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Braz. j. med. biol. res ; 51(1): e6822, 2018. tab, graf
Article in English | LILACS | ID: biblio-889012


Cervical cancer is a public health problem and the molecular mechanisms underlying radioresistance are still poorly understood. Here, we evaluated the modulation of key molecules involved in cell proliferation, cell cycle and DNA repair in cervical cancer cell lines (CASKI and C33A) and in malignant tissues biopsied from 10 patients before and after radiotherapy. The expression patterns of epidermal growth factor receptor (EGFR), excision repair cross-complementation group 1 (ERCC1) and p53 were evaluated in cancer cell lines by quantitative PCR and western blotting, and in human malignant tissues by immunohistochemistry. The mutation status of TP53 gene was evaluated by direct sequencing. Among cell lines, absent or weak modulations of EGFR, ERCC1 and p53 were observed after exposure to 1.8 Gy. Conversely, increased expressions of p53 (5/10 patients; P=0.0239), ERCC1 (5/10 patients; P=0.0294) and EGFR (4/10 patients; P=0.1773) were observed in malignant tissues after radiotherapy with the same radiation dose. TP53 mutations were found only in one patient. Here we show that a single dose of radiotherapy induced EGFR, ERCC1 and p53 expression in malignant tissues from cervical cancer patients but not in cancer cell lines, highlighting the gap between in vitro and in vivo experimental models. Studies on larger patient cohorts are needed to allow an interpretation that an upregulation of p53, EGFR and ERCC1 may be part of a radioresistance mechanism.

Humans , Female , Adult , Middle Aged , Aged , Carcinoma, Squamous Cell/radiotherapy , Uterine Cervical Neoplasms/radiotherapy , Genes, p53/radiation effects , Genes, erbB-1/radiation effects , DNA-Binding Proteins/radiation effects , Endonucleases/radiation effects , Immunohistochemistry , Carcinoma, Squamous Cell/genetics , Carcinoma, Squamous Cell/pathology , Tumor Stem Cell Assay , Blotting, Western , Prospective Studies , Cell Line, Tumor , Mutation
Braz. j. med. biol. res ; 51(3): 7214, 2018. tab
Article in English | LILACS | ID: biblio-889052


A biosimilar is a biologic product that is similar to a reference biopharmaceutical product, the manufacturing process of which hinders the ability to identically replicate the structure of the original product, and therefore, it cannot be described as an absolute equivalent of the original medication. The currently available technology does not allow for an accurate copy of complex molecules, but it does allow the replication of similar molecules with the same activity. As biosimilars are about to be introduced in oncology practice, these must be evaluated through evidence-based medicine. This manuscript is a position paper, where the Brazilian Society of Clinical Oncology (SBOC) aims to describe pertinent issues regarding the approval and use of biosimilars in oncology. As a working group on behalf of SBOC, we discuss aspects related to definition, labeling/nomenclature, extrapolation, interchangeability, switching, automatic substitution, clinical standards on safety and efficacy, and the potential impact on financial burden in healthcare. We take a stand in favor of the introduction of biosimilars, as they offer a viable, safe, and cost-effective alternative to the biopharmaceutical products currently used in cancer. We hope this document can provide valuable information to support therapeutic decisions that maximize the clinical benefit for the thousands of cancer patients in Brazil and can contribute to expedite the introduction of this new drug class in clinical practice. We expect the conveyed information to serve as a basis for further discussion in Latin America, this being the first position paper issued by a Latin American Oncology Society.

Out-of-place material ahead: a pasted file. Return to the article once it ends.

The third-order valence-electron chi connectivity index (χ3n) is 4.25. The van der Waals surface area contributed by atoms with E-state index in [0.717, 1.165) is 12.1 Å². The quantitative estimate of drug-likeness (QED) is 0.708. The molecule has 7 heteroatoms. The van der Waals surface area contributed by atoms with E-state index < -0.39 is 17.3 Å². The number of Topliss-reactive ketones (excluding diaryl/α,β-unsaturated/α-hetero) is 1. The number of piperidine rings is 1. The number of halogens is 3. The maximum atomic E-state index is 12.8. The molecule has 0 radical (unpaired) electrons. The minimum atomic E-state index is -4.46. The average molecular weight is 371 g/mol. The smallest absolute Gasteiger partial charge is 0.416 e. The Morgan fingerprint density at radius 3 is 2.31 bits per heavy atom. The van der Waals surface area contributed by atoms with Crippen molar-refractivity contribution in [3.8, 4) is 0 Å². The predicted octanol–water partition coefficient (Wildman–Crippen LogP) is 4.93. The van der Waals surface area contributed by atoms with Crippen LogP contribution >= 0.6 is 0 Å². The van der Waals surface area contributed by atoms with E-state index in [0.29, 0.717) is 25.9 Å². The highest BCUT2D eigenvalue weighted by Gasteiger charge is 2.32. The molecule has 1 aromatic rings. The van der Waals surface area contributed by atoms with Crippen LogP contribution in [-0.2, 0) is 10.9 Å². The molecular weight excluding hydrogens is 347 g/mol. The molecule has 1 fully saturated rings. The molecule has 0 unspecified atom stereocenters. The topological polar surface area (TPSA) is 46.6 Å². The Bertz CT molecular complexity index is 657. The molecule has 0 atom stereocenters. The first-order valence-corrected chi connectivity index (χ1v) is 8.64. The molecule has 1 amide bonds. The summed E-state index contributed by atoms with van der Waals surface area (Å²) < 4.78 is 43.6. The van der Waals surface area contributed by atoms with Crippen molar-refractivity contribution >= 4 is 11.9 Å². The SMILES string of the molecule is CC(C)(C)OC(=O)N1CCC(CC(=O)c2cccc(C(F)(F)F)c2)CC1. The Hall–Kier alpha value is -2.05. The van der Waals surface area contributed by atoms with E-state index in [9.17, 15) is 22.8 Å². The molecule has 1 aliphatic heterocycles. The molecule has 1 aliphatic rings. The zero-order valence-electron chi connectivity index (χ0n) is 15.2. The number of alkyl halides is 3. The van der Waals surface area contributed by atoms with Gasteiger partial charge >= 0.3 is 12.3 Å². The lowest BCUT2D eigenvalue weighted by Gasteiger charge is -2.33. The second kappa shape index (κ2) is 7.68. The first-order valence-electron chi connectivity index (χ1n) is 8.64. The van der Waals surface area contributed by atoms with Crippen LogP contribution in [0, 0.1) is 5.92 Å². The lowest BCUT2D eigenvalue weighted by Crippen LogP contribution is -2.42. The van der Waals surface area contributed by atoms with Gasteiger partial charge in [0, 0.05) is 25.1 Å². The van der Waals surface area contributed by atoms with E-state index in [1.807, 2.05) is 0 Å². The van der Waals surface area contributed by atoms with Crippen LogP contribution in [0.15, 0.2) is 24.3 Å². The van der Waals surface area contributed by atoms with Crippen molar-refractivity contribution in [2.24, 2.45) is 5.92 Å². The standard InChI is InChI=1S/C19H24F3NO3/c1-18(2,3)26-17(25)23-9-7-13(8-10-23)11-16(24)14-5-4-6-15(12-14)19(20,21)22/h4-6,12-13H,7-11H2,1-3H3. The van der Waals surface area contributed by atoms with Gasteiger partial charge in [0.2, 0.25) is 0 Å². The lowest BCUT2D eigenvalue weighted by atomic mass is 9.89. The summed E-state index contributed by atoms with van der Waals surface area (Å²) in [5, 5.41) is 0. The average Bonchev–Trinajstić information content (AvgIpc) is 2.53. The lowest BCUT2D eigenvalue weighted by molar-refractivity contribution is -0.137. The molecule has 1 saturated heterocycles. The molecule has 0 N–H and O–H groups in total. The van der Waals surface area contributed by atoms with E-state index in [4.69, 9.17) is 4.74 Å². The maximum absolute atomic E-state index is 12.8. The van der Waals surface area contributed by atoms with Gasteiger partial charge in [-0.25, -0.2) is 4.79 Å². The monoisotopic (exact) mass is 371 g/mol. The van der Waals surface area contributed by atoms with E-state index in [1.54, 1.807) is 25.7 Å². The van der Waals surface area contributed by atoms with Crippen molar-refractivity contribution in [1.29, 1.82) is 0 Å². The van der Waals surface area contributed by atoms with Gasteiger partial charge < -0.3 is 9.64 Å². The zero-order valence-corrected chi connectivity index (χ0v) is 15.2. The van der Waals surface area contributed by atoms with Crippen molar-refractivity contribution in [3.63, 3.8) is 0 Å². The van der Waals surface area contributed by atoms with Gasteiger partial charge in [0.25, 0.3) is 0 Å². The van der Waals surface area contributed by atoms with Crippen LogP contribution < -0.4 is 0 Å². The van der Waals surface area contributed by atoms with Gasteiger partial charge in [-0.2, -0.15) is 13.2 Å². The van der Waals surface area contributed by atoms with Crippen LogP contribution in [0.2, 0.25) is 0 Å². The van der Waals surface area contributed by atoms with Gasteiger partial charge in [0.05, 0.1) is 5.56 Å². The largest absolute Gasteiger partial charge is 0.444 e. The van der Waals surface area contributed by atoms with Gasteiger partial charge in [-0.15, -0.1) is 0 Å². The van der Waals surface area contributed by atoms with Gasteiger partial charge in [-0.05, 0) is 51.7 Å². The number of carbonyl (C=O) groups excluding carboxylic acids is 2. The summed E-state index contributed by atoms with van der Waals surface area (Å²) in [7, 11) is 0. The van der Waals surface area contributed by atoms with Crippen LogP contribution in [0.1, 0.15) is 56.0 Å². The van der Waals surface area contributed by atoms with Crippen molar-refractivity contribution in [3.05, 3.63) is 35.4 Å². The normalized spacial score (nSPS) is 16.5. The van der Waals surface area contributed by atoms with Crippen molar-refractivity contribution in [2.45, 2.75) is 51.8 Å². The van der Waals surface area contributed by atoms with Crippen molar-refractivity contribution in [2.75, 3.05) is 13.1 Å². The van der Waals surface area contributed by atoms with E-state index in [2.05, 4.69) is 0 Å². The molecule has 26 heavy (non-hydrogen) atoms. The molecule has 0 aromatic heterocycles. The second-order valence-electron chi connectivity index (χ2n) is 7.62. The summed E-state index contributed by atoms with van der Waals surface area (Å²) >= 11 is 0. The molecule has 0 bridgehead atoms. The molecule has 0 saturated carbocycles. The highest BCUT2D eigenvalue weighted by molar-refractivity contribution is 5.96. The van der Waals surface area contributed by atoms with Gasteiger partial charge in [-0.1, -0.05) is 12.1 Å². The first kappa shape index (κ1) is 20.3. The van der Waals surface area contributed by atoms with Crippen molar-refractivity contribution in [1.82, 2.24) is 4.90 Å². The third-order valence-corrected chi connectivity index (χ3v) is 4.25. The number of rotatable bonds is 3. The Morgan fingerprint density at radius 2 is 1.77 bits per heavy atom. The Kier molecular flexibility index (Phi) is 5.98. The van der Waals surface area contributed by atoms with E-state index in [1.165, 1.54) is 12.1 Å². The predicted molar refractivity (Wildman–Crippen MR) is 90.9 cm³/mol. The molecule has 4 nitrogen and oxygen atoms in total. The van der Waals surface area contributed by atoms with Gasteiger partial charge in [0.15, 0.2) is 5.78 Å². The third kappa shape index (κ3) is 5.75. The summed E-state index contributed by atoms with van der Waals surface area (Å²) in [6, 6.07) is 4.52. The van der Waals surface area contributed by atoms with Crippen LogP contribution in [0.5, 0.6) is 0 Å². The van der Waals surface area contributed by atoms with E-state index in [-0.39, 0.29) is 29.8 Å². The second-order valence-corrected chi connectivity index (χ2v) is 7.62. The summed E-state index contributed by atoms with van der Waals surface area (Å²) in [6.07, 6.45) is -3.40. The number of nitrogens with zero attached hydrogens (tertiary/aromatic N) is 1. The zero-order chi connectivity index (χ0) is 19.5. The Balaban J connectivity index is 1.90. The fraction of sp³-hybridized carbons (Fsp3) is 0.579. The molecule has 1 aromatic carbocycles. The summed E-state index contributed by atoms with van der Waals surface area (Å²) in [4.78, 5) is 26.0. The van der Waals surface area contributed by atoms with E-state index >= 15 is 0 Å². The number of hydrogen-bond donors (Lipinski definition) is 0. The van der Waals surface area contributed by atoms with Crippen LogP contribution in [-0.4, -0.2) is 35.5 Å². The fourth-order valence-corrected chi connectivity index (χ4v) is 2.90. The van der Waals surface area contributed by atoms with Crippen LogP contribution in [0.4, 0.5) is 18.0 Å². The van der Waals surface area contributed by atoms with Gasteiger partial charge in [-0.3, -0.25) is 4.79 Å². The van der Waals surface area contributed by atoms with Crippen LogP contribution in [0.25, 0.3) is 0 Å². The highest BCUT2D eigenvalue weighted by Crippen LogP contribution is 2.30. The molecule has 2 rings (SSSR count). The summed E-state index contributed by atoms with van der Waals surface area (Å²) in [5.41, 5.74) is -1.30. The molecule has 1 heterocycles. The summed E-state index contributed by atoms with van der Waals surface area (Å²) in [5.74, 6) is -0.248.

Humans , Biosimilar Pharmaceuticals/therapeutic use , Medical Oncology , Neoplasms/drug therapy , Antibodies, Monoclonal/therapeutic use , Biosimilar Pharmaceuticals/economics , Biosimilar Pharmaceuticals/standards , Brazil , Clinical Trials as Topic , Evidence-Based Medicine , Neoplasms/immunology , Pharmacovigilance , Societies, Medical
Braz. j. med. biol. res ; 43(10): 950-956, Oct. 2010. ilus, tab
Article in English | LILACS | ID: lil-561232


We examined the degeneration of post-mitotic ganglion cells in ex-vivo neonatal retinal explants following axon damage. Ultrastructural features of both apoptosis and autophagy were detected. Degenerating cells reacted with antibodies specific for activated caspase-3 or -9, consistent with the presence of caspase activity. Furthermore, peptidic inhibitors of caspase-9, -6 or -3 prevented cell death (100 µM Ac-LEDH-CHO, 50 µM Ac-VEID-CHO and 10 µM Z-DEVD-fmk, respectively). Interestingly, inhibition of autophagy by 7-10 mM 3-methyl-adenine increased the rate of cell death. Immunohistochemistry data, caspase activation and caspase inhibition data suggest that axotomy of neonatal retinal ganglion cells triggers the intrinsic apoptotic pathway, which, in turn, is counteracted by a pro-survival autophagic response, demonstrated by electron microscopy profiles and pharmacological autophagy inhibitor.

Animals , Rats , Apoptosis/physiology , Autophagy/physiology , Caspase 9/metabolism , /metabolism , Retinal Ganglion Cells/enzymology , Axotomy , Autophagy/drug effects , Immunohistochemistry , Microscopy, Electron, Transmission , Retinal Ganglion Cells/ultrastructure